The Principal Cast:
Althea Vestrit: When her sister inherits the family liveship Vivacia instead of her, she embarks on a quest to earn her ship back by any means necessary.
Wintrow Haven: Althea's nephew. Pulled out of the priesthood against his will and forced to work on the Vivacia by his brutish father Kyle. Bonds with Vivacia almost immediately but resents his loss of freedom.
Captain Kennit: Dashing pirate sociopath who wants to capture a liveship in order to become King of the Pirates.
Vivacia: Recently-quickened liveship, capable of seeing, feeling, and speaking. However, her fraught bond with Wintrow causes her to question her identity.
The Supporting Cast:
Brashen Trell: Former mate to Althea's father, and now out of a job. Worries about Althea's obsession with recovering Vivacia.
Kyle Haven: Althea's brother-in-law and new captain of the Vivacia. Misogynistic, abusive asshat extraordinaire and all-round fuckup.
Ronica Vestrit: Althea's mum, who's left at home to repair the family's daunting financial problems.
Paragon: A mad, blinded liveship. Serious emo tendencies.
Amber: A mysterious woodcarver who seeks to befriend the lonely Paragon.
Sorcor: Captain Kennit's seriously gullible and idealistic first mate.
Etta: Captain Kennit's crazy-ass ho.
Malta: Keffria's insanely spoiled daughter - Wintrow's li'l sis.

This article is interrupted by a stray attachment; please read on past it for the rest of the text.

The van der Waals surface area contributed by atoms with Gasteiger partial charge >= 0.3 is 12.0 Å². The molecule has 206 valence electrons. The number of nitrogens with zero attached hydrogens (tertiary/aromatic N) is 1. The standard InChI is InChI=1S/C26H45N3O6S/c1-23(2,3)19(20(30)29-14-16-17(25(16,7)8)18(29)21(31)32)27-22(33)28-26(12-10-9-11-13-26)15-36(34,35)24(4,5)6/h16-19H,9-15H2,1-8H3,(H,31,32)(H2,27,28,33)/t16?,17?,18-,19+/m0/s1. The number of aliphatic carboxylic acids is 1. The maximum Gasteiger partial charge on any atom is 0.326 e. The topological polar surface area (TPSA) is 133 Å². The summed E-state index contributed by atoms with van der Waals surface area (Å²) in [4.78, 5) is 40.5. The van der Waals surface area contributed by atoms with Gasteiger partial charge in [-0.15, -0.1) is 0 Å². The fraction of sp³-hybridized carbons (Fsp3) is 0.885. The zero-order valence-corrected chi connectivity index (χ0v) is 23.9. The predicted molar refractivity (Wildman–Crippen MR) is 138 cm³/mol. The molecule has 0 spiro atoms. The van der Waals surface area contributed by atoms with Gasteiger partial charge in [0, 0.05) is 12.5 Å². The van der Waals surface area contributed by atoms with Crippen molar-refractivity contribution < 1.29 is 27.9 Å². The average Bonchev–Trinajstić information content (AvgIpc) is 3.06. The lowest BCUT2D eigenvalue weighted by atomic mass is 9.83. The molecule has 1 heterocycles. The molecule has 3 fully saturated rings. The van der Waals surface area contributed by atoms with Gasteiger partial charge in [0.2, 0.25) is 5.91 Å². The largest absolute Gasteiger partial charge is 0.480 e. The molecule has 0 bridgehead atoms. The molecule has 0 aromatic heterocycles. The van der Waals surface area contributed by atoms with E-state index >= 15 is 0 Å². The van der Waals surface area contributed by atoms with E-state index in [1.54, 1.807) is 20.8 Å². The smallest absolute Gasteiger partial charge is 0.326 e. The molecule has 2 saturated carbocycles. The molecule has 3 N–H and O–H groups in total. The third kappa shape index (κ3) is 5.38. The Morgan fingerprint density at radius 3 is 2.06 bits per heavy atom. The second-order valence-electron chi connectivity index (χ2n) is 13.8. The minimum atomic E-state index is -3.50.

Maukin: A psychic sea serpent. Totally serious.
Fantasy Convention Checklist
1 Inconveniently Dead Parent
2 Spoiled Brat Daughters
1 Magic Charm Bracelet
Several Freed Slaves
Several Tangles of Sea Serpents
1 Sexy Dream In a Box
2 Inconvenient Tattoos
1 Severed Digit
1 (Imperfectly) Severed Leg
The Word: Spoiler alert, this book gets an A+. Seriously - Robin Hobb is one of my favourite authors of all time. ALL TIME. She was actually the first author I ever wrote to - and she responded and read my blog! She wrote three practically flawless fantasy trilogies, all relatively stand-alone, although if you read them in order you get some nice overlaps and one hella twist (hint: one character is in all three trilogies but you won't realize it until the third!).
Anyway, she was one of the defining female fantasy writers I read growing up, and her female characters were lush and developed - something I really noticed. The only other writer who even came close was Tanya Huff - and later, Kate Elliott (whose seven-book Crown of Stars series is a must read!). I also liked Tad Williams' Memory, Sorrow and Thorn trilogy, but his female characters? Crazy, silly, and insensible for the most part, although his later Otherland series does kick serious ass in the Awesome Ladies department.
Robin Hobb's first trilogy was The Farseer Trilogy, which seemed like a conventional medieval fantasy with psychic royals but had fantastic magic, worldbuilding, and a truly heart-breaking protagonist in the character of Fitz.
The first book in the following Liveship Trader Trilogy, Ship of Magic, introduces us to the concept of liveships - ships made of special wizardwood that, after three successive generations of family members work it, awaken into sentience and become cooperative, intelligent vessels capable of superior navigation, speed, and speech (through the figurehead, natch). While Trader families have to take on generations of debt in order to acquire one, once a ship quickens, its family's fortunes are virtually guaranteed.